Sigmund Freud                                       Carl Jung

Thinking About Thinking, Episteme, Chrestomathy,

Twenty First Century: The Age of Mind, PART II

By Assad Meymandi, MD, PhD, ScD (Hon), DLFAPA*

In preparing for this essay, obviously I was drawn to psychoanalytic literature of the late 19th and early 20th century. But the further I dug, the more it became obvious that psychoanalysis did NOT start with Freud. Many of Freud’s teachers and predecessors had expounded on the theory of unconscious. Plato, Shake­speare, Kant, Schopenhauer, Nietzsche have all dealt with and expounded on the possibility of the unconscious, the soul and metaphysics. Yes, I was taken all the way back to Aristotle, a student and rival of Plato, whose writings are so very organized and detailed, making the reader feel like they are biting into stone. Aristotle had a lot to say about psyche (soul), God, ether and metaphysical phenomena. Psychoanalysis thrived in the first 60-70 years of the 20th century, but experts fear the threatened demise of the field.  What is the answer? The answer lies with uniting psychoanalysis with biological sciences. Let me elaborate:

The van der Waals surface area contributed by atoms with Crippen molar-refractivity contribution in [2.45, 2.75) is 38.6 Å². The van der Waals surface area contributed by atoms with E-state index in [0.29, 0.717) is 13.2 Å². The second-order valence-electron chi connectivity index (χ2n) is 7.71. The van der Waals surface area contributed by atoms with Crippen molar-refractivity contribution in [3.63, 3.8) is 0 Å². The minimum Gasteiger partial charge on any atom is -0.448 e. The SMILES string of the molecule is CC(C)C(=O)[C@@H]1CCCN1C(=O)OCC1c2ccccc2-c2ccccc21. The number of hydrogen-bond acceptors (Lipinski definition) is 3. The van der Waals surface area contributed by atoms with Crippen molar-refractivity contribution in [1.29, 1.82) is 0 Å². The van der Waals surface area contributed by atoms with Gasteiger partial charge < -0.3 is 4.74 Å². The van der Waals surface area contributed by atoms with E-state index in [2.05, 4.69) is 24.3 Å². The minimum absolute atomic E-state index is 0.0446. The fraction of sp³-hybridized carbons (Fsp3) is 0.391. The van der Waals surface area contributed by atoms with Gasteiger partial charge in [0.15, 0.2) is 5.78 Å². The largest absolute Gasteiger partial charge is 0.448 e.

In a recent discussion with an academic colleague who was identifying the twentieth century’s greatest achievement as the discovery of the atomic bomb, I argued rather forcefully that the contribution of the twentieth century was advancement of Father Gregor Mendel’s genetics through the discovery and understanding of RNA and DNA by James Watson and Francis Crick in 1953. They were awarded Nobel Prize for Medicine or Physiology in 1962. We celebrated at the University of North Carolina and Research Triangle Park, in 2003, the 50th anniversary of the discovery by having Dr. James Watson amongst us. The understanding of DNA and subsequent expansion of the knowledge and advancement of human genome project which was completed in 2003 by Dr. Craig Venter, Director, The Institute for Genomic Research, in my opinion, was the greatest achievement of the 20th century.